All that being said, even these worst variants are damn good, and they're not all that much worse than the others (probably a 3-way tie with the KDK-4 for last).



KDK-2

This variant pretty much obsoletes the previous ones. It has a similar (though less extreme) mix of ballistic and energy weapons, up to 4 jumpjets, and of course, quirks. All these things add up to make it the absolute most solid variant of the bunch, with a few great options for builds. Which kind of does make me a bit sad that I'm highlighting a Gauss Vomit build, but the Poptart just isn't quite as good.



KDK-3

So. Now we've arrived at the real stand-out variant of the bunch. There must be a dozen builds for this mech, all amazing and all competing for dominance - I haven't even been able to play all of them yet, and it seems like there's always another I need to try out. That sheer variety of amazing builds is what makes this my favorite variant, and the favorite of many others. So while you can run crazy stuff like Quad Gauss, I always find myself coming back to Dakka.



KDK-4

It doesn't have the brutality of the KDK-3, or the solid balance of the KDK-2, but the KDK-4 is powerful in its own way. It's pretty much on-par with the KDK-1 and KDK-5, but the quirks really do help it. Add onto that the fact that you're not shoe-horned into Laser Vomit (plus or minus a Gauss Rifle), and I already prefer it greatly to the KDK-1 and KDK-5. Plus, it gets to run one of my favorite builds I've played on the Kodiak. The problem is, the KDK-3 gets to run pretty much every KDK-4 build, and has more options. The KDK-4's main actual asset is that it doesn't have hand actuators, giving you a couple of extra slots to play with.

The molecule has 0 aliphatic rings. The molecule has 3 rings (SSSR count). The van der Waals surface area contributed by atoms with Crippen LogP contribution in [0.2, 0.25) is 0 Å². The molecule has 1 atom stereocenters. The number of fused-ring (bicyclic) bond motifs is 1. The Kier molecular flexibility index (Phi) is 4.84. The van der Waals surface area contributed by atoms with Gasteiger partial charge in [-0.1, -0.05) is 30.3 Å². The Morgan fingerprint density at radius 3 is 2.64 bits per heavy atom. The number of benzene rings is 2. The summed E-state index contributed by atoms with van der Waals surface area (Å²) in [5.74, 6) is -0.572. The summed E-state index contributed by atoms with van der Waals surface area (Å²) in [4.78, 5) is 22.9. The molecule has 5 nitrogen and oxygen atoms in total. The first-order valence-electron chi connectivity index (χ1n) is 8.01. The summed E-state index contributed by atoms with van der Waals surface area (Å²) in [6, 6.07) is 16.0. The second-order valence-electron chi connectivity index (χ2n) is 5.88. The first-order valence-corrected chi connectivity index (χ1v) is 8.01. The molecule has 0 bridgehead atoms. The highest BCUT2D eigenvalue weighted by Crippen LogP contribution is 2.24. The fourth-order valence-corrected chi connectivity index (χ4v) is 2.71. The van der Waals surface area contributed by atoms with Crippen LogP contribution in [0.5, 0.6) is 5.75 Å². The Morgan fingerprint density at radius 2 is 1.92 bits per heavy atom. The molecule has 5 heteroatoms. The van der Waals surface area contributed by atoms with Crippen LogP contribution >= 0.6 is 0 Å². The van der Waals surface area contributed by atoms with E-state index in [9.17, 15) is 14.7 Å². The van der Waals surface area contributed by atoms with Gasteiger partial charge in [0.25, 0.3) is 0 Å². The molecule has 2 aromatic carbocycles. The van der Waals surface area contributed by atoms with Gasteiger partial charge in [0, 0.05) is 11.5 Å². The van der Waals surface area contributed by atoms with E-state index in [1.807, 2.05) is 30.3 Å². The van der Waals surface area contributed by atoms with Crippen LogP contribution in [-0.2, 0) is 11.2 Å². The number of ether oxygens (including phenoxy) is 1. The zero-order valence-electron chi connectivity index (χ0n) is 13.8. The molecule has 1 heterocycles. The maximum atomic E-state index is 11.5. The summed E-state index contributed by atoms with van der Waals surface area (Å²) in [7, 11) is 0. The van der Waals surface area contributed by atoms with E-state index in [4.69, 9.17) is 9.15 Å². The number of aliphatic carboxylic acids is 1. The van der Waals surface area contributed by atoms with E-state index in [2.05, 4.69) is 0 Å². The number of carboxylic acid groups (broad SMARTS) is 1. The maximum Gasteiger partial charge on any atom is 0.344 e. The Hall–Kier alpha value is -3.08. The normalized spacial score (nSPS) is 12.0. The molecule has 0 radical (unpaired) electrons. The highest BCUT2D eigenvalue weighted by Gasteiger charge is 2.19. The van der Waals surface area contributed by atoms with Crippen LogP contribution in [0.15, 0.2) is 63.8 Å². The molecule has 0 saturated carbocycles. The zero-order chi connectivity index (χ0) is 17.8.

Spirit Bear

The Spirit Bear is one of the most exciting mechs we've seen in a while. At its base, it already has brawling weapons roughly on part with the AS7-S. On top of that, it has a cXL400 and MASC to pump the top speed over 90KPH. Historically, the only mechs that have come close to this combination of speed and brawling firepower have been the Timber Wolf and Victor, and this is able to do it so much better than either of those ever could. In a flat-out brawl, it will almost certainly lose to the AS7-S due to its superior quirks, but the Spirit Bear has a huge edge when it comes to actually closing on the enemy. It would have been my dread mech, a couple of years ago. Even now, it's definitely up there.

Not a lot of build diversity though. Oh, and the TCIV is meant to represent the MASC.



Verdict

The Kodiak is a very strong mech, with a lot of very powerful builds at its disposal. It's not broken or P2W, but it is in the danger zone. The problem is that I'm expecting the Night Gyr to fall in there as well, and once enough pre-order mechs start to fall in that zone...